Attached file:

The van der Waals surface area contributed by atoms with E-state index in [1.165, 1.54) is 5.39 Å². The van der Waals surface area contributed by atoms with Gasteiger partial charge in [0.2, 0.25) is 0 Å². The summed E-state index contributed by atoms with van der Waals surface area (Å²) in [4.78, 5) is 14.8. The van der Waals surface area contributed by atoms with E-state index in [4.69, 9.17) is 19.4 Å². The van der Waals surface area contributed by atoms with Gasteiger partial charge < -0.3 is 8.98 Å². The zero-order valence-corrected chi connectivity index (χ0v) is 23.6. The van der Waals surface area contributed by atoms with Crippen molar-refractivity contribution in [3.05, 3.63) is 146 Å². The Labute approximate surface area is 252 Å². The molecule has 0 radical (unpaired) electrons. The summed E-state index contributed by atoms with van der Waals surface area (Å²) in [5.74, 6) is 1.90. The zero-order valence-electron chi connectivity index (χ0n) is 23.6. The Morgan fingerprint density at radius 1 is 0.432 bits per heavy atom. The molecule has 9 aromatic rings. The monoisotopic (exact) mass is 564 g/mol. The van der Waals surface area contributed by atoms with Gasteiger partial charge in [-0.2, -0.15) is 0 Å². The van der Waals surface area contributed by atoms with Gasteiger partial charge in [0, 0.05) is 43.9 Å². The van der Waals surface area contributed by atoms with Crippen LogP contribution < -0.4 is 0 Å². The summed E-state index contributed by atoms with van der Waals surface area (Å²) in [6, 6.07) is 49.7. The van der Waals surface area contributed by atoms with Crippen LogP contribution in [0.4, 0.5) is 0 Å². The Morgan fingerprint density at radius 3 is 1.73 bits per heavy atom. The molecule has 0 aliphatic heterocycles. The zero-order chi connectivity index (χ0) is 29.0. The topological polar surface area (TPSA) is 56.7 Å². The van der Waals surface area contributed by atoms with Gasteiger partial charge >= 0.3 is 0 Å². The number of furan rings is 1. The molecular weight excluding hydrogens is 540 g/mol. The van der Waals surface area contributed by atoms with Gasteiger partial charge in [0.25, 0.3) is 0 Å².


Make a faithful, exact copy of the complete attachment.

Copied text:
The van der Waals surface area contributed by atoms with E-state index in [1.165, 1.54) is 5.39 Å². The van der Waals surface area contributed by atoms with Gasteiger partial charge in [0.2, 0.25) is 0 Å². The summed E-state index contributed by atoms with van der Waals surface area (Å²) in [4.78, 5) is 14.8. The van der Waals surface area contributed by atoms with E-state index in [4.69, 9.17) is 19.4 Å². The van der Waals surface area contributed by atoms with Gasteiger partial charge < -0.3 is 8.98 Å². The zero-order valence-corrected chi connectivity index (χ0v) is 23.6. The van der Waals surface area contributed by atoms with Crippen molar-refractivity contribution in [3.05, 3.63) is 146 Å². The Labute approximate surface area is 252 Å². The molecule has 0 radical (unpaired) electrons. The summed E-state index contributed by atoms with van der Waals surface area (Å²) in [5.74, 6) is 1.90. The zero-order valence-electron chi connectivity index (χ0n) is 23.6. The Morgan fingerprint density at radius 1 is 0.432 bits per heavy atom. The molecule has 9 aromatic rings. The monoisotopic (exact) mass is 564 g/mol. The van der Waals surface area contributed by atoms with Gasteiger partial charge in [-0.2, -0.15) is 0 Å². The van der Waals surface area contributed by atoms with Gasteiger partial charge in [0, 0.05) is 43.9 Å². The van der Waals surface area contributed by atoms with Crippen LogP contribution < -0.4 is 0 Å². The summed E-state index contributed by atoms with van der Waals surface area (Å²) in [6, 6.07) is 49.7. The van der Waals surface area contributed by atoms with Crippen LogP contribution in [0.4, 0.5) is 0 Å². The Morgan fingerprint density at radius 3 is 1.73 bits per heavy atom. The molecule has 0 aliphatic heterocycles. The zero-order chi connectivity index (χ0) is 29.0. The topological polar surface area (TPSA) is 56.7 Å². The van der Waals surface area contributed by atoms with Gasteiger partial charge >= 0.3 is 0 Å². The number of furan rings is 1. The molecular weight excluding hydrogens is 540 g/mol. The van der Waals surface area contributed by atoms with Gasteiger partial charge in [0.25, 0.3) is 0 Å².